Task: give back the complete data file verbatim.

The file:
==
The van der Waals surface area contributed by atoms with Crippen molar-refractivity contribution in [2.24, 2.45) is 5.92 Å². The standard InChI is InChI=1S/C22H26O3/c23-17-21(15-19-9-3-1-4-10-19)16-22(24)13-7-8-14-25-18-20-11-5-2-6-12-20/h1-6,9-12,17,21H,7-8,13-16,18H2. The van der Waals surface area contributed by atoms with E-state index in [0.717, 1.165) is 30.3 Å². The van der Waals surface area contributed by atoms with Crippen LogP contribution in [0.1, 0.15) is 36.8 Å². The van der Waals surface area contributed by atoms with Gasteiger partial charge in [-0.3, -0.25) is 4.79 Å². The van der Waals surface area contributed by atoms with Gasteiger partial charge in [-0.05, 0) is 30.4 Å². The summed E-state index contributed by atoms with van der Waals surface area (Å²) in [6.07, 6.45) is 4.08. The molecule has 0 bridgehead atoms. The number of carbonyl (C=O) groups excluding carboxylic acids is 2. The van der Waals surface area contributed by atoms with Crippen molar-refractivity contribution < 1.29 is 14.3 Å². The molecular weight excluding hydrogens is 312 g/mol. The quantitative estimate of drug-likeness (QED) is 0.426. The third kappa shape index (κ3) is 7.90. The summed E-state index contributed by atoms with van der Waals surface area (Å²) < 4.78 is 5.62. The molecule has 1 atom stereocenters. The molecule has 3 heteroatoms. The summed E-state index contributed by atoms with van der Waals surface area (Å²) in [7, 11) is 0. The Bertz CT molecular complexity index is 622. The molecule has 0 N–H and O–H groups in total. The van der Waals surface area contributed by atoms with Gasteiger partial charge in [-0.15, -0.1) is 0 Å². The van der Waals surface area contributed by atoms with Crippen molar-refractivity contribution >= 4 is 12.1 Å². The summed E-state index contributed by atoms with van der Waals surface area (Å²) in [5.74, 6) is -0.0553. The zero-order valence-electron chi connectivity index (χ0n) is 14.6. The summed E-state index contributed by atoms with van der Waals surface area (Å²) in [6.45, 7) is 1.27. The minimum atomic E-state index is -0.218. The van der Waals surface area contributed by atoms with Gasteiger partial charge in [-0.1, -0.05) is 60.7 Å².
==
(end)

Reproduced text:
The van der Waals surface area contributed by atoms with Crippen molar-refractivity contribution in [2.24, 2.45) is 5.92 Å². The standard InChI is InChI=1S/C22H26O3/c23-17-21(15-19-9-3-1-4-10-19)16-22(24)13-7-8-14-25-18-20-11-5-2-6-12-20/h1-6,9-12,17,21H,7-8,13-16,18H2. The van der Waals surface area contributed by atoms with E-state index in [0.717, 1.165) is 30.3 Å². The van der Waals surface area contributed by atoms with Crippen LogP contribution in [0.1, 0.15) is 36.8 Å². The van der Waals surface area contributed by atoms with Gasteiger partial charge in [-0.3, -0.25) is 4.79 Å². The van der Waals surface area contributed by atoms with Gasteiger partial charge in [-0.05, 0) is 30.4 Å². The summed E-state index contributed by atoms with van der Waals surface area (Å²) in [6.07, 6.45) is 4.08. The molecule has 0 bridgehead atoms. The number of carbonyl (C=O) groups excluding carboxylic acids is 2. The van der Waals surface area contributed by atoms with Crippen molar-refractivity contribution < 1.29 is 14.3 Å². The molecular weight excluding hydrogens is 312 g/mol. The quantitative estimate of drug-likeness (QED) is 0.426. The third kappa shape index (κ3) is 7.90. The summed E-state index contributed by atoms with van der Waals surface area (Å²) < 4.78 is 5.62. The molecule has 1 atom stereocenters. The molecule has 3 heteroatoms. The summed E-state index contributed by atoms with van der Waals surface area (Å²) in [7, 11) is 0. The Bertz CT molecular complexity index is 622. The molecule has 0 N–H and O–H groups in total. The van der Waals surface area contributed by atoms with Gasteiger partial charge in [-0.15, -0.1) is 0 Å². The van der Waals surface area contributed by atoms with Crippen molar-refractivity contribution >= 4 is 12.1 Å². The summed E-state index contributed by atoms with van der Waals surface area (Å²) in [5.74, 6) is -0.0553. The zero-order valence-electron chi connectivity index (χ0n) is 14.6. The summed E-state index contributed by atoms with van der Waals surface area (Å²) in [6.45, 7) is 1.27. The minimum atomic E-state index is -0.218. The van der Waals surface area contributed by atoms with Gasteiger partial charge in [-0.1, -0.05) is 60.7 Å².